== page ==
A recent Wall Street Journal article by Jason Zweig discussed some recent data measuring risk attitudes, which showed attitudes varying hugely from state to state in the US. This was interesting enough as a demonstration of how heavily investors’ momentary risk attitudes are influenced by the surrounding context. But, precisely for this reason, the article should have come with a health warning: any measure of risk tolerance that displays such instability and sensitivity to the immediate context should absolutely never be used to guide the construction of long-term portfolios.
Imagine a nationwide survey suggested that a certain popular personality trait known to be stable over the long term, such as one’s degree of extraversion or introversion, were found to vary dramatically based on geography. Do you start to theorise about what breed of psychologically inclined inhabitant one area attracted that another did not? Or do you question the validity of the survey?
Risk tolerance, measured correctly, is a stable, long-term psychological trait. Robust and reliable measures of it should never display the sort of instability that those data show. If they do, they’re simply not measuring what they purport to measure: the investor’s long-term, reasoned willingness to accept the possibility of lower long-term returns for the chance of achieving higher ones. They are instead measuring momentary emotional responses to risk today. These are no doubt interesting but should never be used as a foundation for portfolio construction.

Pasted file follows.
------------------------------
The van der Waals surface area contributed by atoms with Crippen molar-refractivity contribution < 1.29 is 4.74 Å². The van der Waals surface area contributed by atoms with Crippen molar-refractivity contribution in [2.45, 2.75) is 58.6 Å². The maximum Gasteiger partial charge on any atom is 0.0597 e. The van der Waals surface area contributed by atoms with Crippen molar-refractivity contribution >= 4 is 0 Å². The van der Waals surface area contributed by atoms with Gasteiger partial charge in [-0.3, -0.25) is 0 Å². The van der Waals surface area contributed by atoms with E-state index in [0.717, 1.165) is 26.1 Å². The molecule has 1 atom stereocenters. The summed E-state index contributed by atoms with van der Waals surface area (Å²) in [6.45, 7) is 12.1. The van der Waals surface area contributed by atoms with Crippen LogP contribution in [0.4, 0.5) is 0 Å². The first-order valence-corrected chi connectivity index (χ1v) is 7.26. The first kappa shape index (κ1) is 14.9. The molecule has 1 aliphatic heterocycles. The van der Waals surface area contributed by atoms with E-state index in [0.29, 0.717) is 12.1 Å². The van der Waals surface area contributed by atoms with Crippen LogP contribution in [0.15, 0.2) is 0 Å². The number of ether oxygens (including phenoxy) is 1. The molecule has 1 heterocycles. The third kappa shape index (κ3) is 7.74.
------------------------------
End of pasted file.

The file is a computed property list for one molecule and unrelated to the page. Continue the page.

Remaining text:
This matters because the results of unreliable measures are being used to determine the risk level to bake into a portfolio an investor might hold for the next few decades. The stakes are high. Life savings and the life goals they seek to fund are on the line.
It is right to imply that risk tolerance is only one aspect of determining the right level of risk to take with one’s investible assets (for example, for most investors the largely neglected component of risk capacity is far more important). However, long-term psychological willingness should never be mixed in with short-term “emotional contagion” in determining this right level of risk; “gossip, news and beliefs” are dangerous grounds for long-term portfolio construction.
The Harvard study mentioned in the article found one in three investors had bought a stock because someone other than a financial professional had talked with them about it probably strikes no one as the pinnacle of sound financial judgement. And yet this is exactly what a measure that varies so much depending on one’s neighbours does: it just formalises the process! Moreover, such unstable measures are inherently procyclical, registering high levels of “tolerance” when times are good, and lower when times are bad. Building “buy high, sell low” into an investment process is self-evidently a bad idea.
Valid and reliable measures of risk tolerance and the short-term behaviours investors exhibit in seeking emotional comfort with the investment journey both have crucial roles to play in a risk-profiling process. The second they start talking over each other, the guidance they were designed to give is lost.